By: Patti Weaver

(Stillwater, Okla.) — A Stillwater woman with a history of mental illness has been jailed on $25,000 bail on a charge of breaking into a Stillwater house two days after Christmas.

Kanesha Jaquill Rivers-Kinnard, 34, could be given as much as a seven-year prison term if convicted of second-degree burglary due to her prior conviction for drug trafficking.

The defendant, whose surname was listed as Kinnard-Rivers on a police affidavit, has been scheduled to appear in court this week when she can seek a preliminary hearing.

The victim arrived home from work and found a woman in her home shortly before 6 p.m. on Dec. 27, 2019, Stillwater Police Officer Cory Westbrook wrote in an affidavit.

While police were inside the home, the defendant, who did not have shoes on and was very thin, walked down the stairs but failed to follow commands, the affidavit alleged.

“I maintained lethal coverage with my pistol while Officer Merrill and Sgt. Wilson took the female into custody without further incident,” Westbrook wrote in his affidavit.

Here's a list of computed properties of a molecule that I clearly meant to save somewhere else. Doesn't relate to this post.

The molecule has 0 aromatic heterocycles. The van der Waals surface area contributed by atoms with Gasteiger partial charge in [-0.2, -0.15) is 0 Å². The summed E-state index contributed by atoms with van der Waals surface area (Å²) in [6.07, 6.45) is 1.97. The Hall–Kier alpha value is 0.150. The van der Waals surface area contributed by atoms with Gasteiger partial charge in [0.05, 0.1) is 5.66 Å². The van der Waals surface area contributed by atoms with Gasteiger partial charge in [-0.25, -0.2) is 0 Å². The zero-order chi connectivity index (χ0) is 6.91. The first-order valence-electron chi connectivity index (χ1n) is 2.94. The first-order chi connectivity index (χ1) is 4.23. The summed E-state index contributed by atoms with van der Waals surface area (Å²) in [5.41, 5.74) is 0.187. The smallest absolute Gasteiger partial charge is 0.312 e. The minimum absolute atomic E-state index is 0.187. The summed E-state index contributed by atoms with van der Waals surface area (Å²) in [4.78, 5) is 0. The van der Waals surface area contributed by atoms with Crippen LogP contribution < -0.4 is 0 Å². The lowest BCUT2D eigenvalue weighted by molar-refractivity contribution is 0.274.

The victim said, “While she stood just off of her back porch area, she heard her back door to her home open,” and saw the defendant in the doorway, the affidavit alleged.

The victim said the defendant told her that her father owned the house and she had no right to be there, the affidavit said.

The defendant said “her father was in her head playing space jam and shooting guns,” the affidavit alleged.

The defendant told the victim she used a brick to enter the house that had a shattered front door window pane close to the door lock, the affidavit alleged.

“There was glass on the ground on the inside of the home as if the glass had been struck from the outside forcing it to land inside on the floor,” the affidavit said.

“Also there was a brick lying directly in front of the front door, which appeared to have been used to break the window,” the affidavit said.

The victim said, “Her I pad was moved from her room to the front door area. Her makeup was moved from one room to another. Her roommate’s food was opened and had been eaten,” the affidavit alleged.

The victim said that the pills in her prescription bottle of Trazadone were all gone now, the affidavit alleged.

According to Payne County court records, Rivers-Kinnard was charged with trafficking cocaine base in 2006, but was found mentally incompetent and ordered treated by the state. About two months later, the defendant was found restored to competency after which she pleaded guilty to the drug charge.

In 2008, the defendant was placed on five years’ probation with an order to continue a mental health program, but two years later she was found in violation of her probation and given a 90-day jail term, court records show.